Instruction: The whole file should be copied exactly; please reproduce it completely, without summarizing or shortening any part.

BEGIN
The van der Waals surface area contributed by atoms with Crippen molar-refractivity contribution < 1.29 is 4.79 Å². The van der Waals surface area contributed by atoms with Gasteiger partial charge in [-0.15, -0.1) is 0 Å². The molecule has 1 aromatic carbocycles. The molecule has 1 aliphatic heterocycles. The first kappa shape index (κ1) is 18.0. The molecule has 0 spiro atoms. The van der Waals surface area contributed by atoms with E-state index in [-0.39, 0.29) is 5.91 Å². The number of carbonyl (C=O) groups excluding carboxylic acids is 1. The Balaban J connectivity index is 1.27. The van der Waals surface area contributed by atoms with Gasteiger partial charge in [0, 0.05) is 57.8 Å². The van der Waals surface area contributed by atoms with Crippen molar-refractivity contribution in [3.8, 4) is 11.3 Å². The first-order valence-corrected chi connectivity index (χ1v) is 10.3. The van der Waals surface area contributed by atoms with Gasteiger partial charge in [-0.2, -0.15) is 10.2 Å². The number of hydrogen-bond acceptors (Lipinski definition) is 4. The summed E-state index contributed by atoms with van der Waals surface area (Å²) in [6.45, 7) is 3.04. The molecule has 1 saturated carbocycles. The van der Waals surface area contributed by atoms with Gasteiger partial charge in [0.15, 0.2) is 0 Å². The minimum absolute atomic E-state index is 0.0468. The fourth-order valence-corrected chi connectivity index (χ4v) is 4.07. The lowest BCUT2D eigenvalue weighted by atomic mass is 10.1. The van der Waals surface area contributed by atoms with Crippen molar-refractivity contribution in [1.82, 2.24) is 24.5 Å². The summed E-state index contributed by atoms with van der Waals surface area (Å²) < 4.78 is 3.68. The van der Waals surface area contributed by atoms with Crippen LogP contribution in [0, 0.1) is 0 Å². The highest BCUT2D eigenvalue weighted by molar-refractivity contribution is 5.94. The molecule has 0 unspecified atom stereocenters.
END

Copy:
The van der Waals surface area contributed by atoms with Crippen molar-refractivity contribution < 1.29 is 4.79 Å². The van der Waals surface area contributed by atoms with Gasteiger partial charge in [-0.15, -0.1) is 0 Å². The molecule has 1 aromatic carbocycles. The molecule has 1 aliphatic heterocycles. The first kappa shape index (κ1) is 18.0. The molecule has 0 spiro atoms. The van der Waals surface area contributed by atoms with E-state index in [-0.39, 0.29) is 5.91 Å². The number of carbonyl (C=O) groups excluding carboxylic acids is 1. The Balaban J connectivity index is 1.27. The van der Waals surface area contributed by atoms with Gasteiger partial charge in [0, 0.05) is 57.8 Å². The van der Waals surface area contributed by atoms with Crippen molar-refractivity contribution in [3.8, 4) is 11.3 Å². The first-order valence-corrected chi connectivity index (χ1v) is 10.3. The van der Waals surface area contributed by atoms with Gasteiger partial charge in [-0.2, -0.15) is 10.2 Å². The number of hydrogen-bond acceptors (Lipinski definition) is 4. The summed E-state index contributed by atoms with van der Waals surface area (Å²) in [6.45, 7) is 3.04. The molecule has 1 saturated carbocycles. The van der Waals surface area contributed by atoms with Gasteiger partial charge in [0.15, 0.2) is 0 Å². The minimum absolute atomic E-state index is 0.0468. The fourth-order valence-corrected chi connectivity index (χ4v) is 4.07. The lowest BCUT2D eigenvalue weighted by atomic mass is 10.1. The van der Waals surface area contributed by atoms with Crippen molar-refractivity contribution in [1.82, 2.24) is 24.5 Å². The summed E-state index contributed by atoms with van der Waals surface area (Å²) < 4.78 is 3.68. The van der Waals surface area contributed by atoms with Crippen LogP contribution in [0, 0.1) is 0 Å². The highest BCUT2D eigenvalue weighted by molar-refractivity contribution is 5.94. The molecule has 0 unspecified atom stereocenters.